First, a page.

The Sunday Scaries just hit different in 2020.
There are a lot of circumstances contributing to making us feel overwhelmed. For me, some of these include feeling:
Uncertainty about being able to make future travel and social plans due to COVID-19 related restrictions. (As of this writing, the NFL hasn’t communicated fan plans for the 2020-21 season. Baseball delays I can handle but not being able to cheer on the Pack would lead to a new level of devastation.)
Worry I will get dirty looks/shamed if I decide not to wear a mask when 8 months pregnant in 89 degree weather.
Swamped with a seemingly endless to-do list at work.
Scared of the unknowns of labor and delivery and anxious about dealing with postpartum depression.
Pressure to keep up my go-go-go manner (despite being pregnant,), which often results in me feeling depleted. For example,
On Sunday night before falling asleep I was reading the book my doctor’s office gave me. I got to the labor and delivery section. It was at the end of a weekend filled with fun: playing sports and enjoying dinners with small groups of family and friends. But, I was feeling exhausted and reading this chapter increased my fears about the upcoming, unknown traumatic endeavor. I remembered when I had knee surgery, how scared I was going into surgery (and of course I forgot how strong and determined I was to rebuild once it was over,) and told myself I was just overtired, I had so much for which to be grateful, and that I could re-visit this feeling with a fresh mind and deal with it in the morning.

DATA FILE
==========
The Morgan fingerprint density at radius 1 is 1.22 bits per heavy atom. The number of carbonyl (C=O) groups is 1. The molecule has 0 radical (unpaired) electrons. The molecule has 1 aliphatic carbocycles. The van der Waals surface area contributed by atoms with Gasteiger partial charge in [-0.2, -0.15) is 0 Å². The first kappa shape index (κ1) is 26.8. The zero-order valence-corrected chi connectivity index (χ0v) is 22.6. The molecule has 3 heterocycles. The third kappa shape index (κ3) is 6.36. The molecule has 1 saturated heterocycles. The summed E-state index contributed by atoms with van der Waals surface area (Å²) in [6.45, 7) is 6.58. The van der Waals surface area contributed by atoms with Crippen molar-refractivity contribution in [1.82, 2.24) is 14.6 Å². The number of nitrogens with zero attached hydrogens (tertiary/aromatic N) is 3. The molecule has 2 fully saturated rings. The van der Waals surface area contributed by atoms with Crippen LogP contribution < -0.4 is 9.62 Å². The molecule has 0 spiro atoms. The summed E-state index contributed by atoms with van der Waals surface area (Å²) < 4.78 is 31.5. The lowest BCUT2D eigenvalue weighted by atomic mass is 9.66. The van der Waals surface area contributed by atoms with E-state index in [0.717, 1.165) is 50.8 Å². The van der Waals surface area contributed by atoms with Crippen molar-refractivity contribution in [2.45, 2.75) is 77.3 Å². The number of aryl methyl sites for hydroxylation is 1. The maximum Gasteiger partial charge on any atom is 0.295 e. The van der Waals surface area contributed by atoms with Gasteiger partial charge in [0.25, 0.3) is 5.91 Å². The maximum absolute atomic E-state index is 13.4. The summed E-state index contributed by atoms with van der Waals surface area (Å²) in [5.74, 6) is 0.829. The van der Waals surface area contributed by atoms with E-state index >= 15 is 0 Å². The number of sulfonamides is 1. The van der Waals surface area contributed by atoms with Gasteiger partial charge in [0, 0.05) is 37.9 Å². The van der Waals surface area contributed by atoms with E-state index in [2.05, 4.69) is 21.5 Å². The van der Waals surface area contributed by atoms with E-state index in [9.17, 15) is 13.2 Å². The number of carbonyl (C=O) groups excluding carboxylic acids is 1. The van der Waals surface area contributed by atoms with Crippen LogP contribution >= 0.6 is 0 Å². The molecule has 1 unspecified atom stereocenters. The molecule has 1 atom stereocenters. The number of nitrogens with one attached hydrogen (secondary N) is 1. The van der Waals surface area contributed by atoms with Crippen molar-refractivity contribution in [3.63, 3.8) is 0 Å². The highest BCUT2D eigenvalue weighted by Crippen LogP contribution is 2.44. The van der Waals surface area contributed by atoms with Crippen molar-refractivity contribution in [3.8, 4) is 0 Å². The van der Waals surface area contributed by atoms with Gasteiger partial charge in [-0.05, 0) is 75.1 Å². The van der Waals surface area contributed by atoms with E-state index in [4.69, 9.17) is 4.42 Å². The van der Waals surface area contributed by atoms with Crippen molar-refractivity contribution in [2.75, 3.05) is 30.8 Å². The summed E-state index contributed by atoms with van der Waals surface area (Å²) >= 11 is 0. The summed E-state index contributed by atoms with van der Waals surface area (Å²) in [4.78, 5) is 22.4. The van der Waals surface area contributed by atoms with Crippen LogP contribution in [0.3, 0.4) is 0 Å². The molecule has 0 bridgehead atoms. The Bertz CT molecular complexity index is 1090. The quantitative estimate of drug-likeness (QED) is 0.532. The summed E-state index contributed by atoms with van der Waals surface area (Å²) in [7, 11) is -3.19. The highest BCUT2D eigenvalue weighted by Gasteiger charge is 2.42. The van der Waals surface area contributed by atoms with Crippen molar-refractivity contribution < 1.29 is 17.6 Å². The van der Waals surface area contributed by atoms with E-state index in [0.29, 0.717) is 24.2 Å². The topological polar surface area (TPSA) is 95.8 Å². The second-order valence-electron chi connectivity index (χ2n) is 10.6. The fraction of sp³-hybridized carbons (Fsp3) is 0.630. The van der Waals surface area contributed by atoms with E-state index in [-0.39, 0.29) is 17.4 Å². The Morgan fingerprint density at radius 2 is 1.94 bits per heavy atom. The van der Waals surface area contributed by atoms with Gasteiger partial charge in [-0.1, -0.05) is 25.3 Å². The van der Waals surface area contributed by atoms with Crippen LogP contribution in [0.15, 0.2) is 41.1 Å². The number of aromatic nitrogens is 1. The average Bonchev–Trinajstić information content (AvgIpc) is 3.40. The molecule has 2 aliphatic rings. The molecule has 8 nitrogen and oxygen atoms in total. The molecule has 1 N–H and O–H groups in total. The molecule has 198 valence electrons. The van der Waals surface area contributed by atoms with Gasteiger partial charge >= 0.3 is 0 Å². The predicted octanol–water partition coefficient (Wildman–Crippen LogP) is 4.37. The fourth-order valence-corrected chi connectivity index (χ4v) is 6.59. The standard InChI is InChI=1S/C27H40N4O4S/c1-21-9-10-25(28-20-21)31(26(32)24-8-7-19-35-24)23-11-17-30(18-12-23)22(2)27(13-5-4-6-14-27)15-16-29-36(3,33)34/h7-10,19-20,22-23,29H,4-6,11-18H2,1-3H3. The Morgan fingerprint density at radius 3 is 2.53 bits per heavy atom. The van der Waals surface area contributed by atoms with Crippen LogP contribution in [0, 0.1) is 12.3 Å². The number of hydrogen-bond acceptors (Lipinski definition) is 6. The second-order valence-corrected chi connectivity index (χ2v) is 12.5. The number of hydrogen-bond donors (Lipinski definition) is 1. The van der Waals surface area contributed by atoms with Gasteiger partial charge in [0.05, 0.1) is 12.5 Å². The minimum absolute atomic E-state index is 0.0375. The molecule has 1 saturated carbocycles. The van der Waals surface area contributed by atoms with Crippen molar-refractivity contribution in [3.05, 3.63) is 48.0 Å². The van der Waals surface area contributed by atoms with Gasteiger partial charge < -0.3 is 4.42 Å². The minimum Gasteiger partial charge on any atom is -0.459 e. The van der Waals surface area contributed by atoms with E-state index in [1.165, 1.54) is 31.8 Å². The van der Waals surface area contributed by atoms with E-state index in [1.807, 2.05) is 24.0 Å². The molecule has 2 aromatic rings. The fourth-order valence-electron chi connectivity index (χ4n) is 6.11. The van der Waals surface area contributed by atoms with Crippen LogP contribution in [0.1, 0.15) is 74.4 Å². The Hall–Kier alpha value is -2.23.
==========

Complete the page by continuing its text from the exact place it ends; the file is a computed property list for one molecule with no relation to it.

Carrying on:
The next morning on a professional development videoconference, one of my team members shared insights from a webinar she recently attended on feeling overwhelmed. I grabbed my notebook and pen. How timely!
We get excited about all of the “things” we have to do, and eventually this makes us feel overwhelmed. There are strategies to overcome this feeling and reframe your perception to help you feel better:
Use your senses. Whether it’s listening to music (hear) or playing in the sand (touch), engaging one or more of your five senses can help you break away from the feelings of stress.
Change your phrasing. Phrases like “I am so busy!” makes “busy” who we are. Swapping ownership of busy for something like “I am feeling challenged by this” helps to shift your perspective.
Download it. Divide It. Do It. Write down everything you have to do. Prioritize and/or delegate each item. Then get after it and enjoy checking each item off the list!
Bonus mind trick: Compartmentalize when you have trouble sleeping. Imagine a box at the end of your bed. Put each item making you feel overwhelmed inside. Close the box. Push it aside. “That is my tomorrow box!”